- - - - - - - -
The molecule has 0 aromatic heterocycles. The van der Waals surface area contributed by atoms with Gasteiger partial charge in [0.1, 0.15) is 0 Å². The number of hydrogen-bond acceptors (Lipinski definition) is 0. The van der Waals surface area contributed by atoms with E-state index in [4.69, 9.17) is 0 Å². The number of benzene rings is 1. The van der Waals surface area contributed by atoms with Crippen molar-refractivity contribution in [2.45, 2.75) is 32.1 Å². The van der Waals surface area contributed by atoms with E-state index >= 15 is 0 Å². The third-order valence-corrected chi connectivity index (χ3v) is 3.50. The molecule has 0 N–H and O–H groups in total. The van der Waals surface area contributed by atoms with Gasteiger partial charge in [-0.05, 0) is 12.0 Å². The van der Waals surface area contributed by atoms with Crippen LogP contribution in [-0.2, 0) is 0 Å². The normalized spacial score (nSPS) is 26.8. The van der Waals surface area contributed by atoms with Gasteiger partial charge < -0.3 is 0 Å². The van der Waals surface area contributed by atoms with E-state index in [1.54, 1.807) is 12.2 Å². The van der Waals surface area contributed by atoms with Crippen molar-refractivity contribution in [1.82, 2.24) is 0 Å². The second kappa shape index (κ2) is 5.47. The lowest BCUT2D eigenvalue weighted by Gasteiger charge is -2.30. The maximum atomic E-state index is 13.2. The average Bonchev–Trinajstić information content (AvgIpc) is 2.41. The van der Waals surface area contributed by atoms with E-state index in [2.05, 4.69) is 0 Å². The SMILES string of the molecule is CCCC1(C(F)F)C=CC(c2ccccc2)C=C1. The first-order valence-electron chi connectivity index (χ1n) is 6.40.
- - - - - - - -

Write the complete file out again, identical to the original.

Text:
The molecule has 0 aromatic heterocycles. The van der Waals surface area contributed by atoms with Gasteiger partial charge in [0.1, 0.15) is 0 Å². The number of hydrogen-bond acceptors (Lipinski definition) is 0. The van der Waals surface area contributed by atoms with E-state index in [4.69, 9.17) is 0 Å². The number of benzene rings is 1. The van der Waals surface area contributed by atoms with Crippen molar-refractivity contribution in [2.45, 2.75) is 32.1 Å². The van der Waals surface area contributed by atoms with E-state index >= 15 is 0 Å². The third-order valence-corrected chi connectivity index (χ3v) is 3.50. The molecule has 0 N–H and O–H groups in total. The van der Waals surface area contributed by atoms with Gasteiger partial charge in [-0.05, 0) is 12.0 Å². The van der Waals surface area contributed by atoms with Crippen LogP contribution in [-0.2, 0) is 0 Å². The normalized spacial score (nSPS) is 26.8. The van der Waals surface area contributed by atoms with Gasteiger partial charge < -0.3 is 0 Å². The van der Waals surface area contributed by atoms with E-state index in [1.54, 1.807) is 12.2 Å². The van der Waals surface area contributed by atoms with Crippen molar-refractivity contribution in [1.82, 2.24) is 0 Å². The second kappa shape index (κ2) is 5.47. The lowest BCUT2D eigenvalue weighted by Gasteiger charge is -2.30. The maximum atomic E-state index is 13.2. The average Bonchev–Trinajstić information content (AvgIpc) is 2.41. The van der Waals surface area contributed by atoms with E-state index in [2.05, 4.69) is 0 Å². The SMILES string of the molecule is CCCC1(C(F)F)C=CC(c2ccccc2)C=C1. The first-order valence-electron chi connectivity index (χ1n) is 6.40.